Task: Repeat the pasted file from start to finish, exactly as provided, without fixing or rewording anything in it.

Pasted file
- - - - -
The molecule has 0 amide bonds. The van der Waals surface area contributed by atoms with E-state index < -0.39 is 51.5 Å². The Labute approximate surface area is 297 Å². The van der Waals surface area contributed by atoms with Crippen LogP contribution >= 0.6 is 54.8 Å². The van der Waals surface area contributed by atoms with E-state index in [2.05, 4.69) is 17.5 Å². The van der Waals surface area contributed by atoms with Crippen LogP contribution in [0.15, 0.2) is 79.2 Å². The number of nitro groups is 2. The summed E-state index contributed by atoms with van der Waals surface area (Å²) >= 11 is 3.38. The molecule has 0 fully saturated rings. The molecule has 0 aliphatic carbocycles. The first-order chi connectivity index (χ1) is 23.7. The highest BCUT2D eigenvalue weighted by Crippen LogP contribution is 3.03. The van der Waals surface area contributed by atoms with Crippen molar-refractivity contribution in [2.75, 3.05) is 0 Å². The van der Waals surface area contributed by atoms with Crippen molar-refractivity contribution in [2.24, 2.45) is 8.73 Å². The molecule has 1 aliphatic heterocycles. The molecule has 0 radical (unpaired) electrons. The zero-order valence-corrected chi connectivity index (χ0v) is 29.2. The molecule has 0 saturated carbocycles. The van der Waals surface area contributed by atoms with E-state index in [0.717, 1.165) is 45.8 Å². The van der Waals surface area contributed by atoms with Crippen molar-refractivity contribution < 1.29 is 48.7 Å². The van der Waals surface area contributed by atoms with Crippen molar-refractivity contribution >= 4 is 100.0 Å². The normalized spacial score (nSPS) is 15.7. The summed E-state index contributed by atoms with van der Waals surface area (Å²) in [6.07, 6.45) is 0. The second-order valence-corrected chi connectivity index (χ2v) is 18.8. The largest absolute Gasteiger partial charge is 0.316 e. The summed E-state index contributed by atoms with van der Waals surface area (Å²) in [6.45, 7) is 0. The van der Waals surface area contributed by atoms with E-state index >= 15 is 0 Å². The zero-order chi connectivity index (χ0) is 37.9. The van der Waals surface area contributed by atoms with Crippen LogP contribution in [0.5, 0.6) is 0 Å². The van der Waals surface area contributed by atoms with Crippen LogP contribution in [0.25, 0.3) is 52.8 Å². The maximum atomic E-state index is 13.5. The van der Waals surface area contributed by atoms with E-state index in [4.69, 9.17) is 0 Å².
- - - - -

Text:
The molecule has 0 amide bonds. The van der Waals surface area contributed by atoms with E-state index < -0.39 is 51.5 Å². The Labute approximate surface area is 297 Å². The van der Waals surface area contributed by atoms with Crippen LogP contribution >= 0.6 is 54.8 Å². The van der Waals surface area contributed by atoms with E-state index in [2.05, 4.69) is 17.5 Å². The van der Waals surface area contributed by atoms with Crippen LogP contribution in [0.15, 0.2) is 79.2 Å². The number of nitro groups is 2. The summed E-state index contributed by atoms with van der Waals surface area (Å²) >= 11 is 3.38. The molecule has 0 fully saturated rings. The molecule has 0 aliphatic carbocycles. The first-order chi connectivity index (χ1) is 23.7. The highest BCUT2D eigenvalue weighted by Crippen LogP contribution is 3.03. The van der Waals surface area contributed by atoms with Crippen molar-refractivity contribution in [2.75, 3.05) is 0 Å². The van der Waals surface area contributed by atoms with Crippen molar-refractivity contribution in [2.24, 2.45) is 8.73 Å². The molecule has 1 aliphatic heterocycles. The molecule has 0 radical (unpaired) electrons. The zero-order valence-corrected chi connectivity index (χ0v) is 29.2. The molecule has 0 saturated carbocycles. The van der Waals surface area contributed by atoms with E-state index in [0.717, 1.165) is 45.8 Å². The van der Waals surface area contributed by atoms with Crippen molar-refractivity contribution < 1.29 is 48.7 Å². The van der Waals surface area contributed by atoms with Crippen molar-refractivity contribution >= 4 is 100.0 Å². The normalized spacial score (nSPS) is 15.7. The summed E-state index contributed by atoms with van der Waals surface area (Å²) in [6.07, 6.45) is 0. The second-order valence-corrected chi connectivity index (χ2v) is 18.8. The largest absolute Gasteiger partial charge is 0.316 e. The summed E-state index contributed by atoms with van der Waals surface area (Å²) in [6.45, 7) is 0. The van der Waals surface area contributed by atoms with E-state index >= 15 is 0 Å². The zero-order chi connectivity index (χ0) is 37.9. The van der Waals surface area contributed by atoms with Crippen LogP contribution in [0.5, 0.6) is 0 Å². The van der Waals surface area contributed by atoms with Crippen LogP contribution in [0.25, 0.3) is 52.8 Å². The maximum atomic E-state index is 13.5. The van der Waals surface area contributed by atoms with E-state index in [4.69, 9.17) is 0 Å².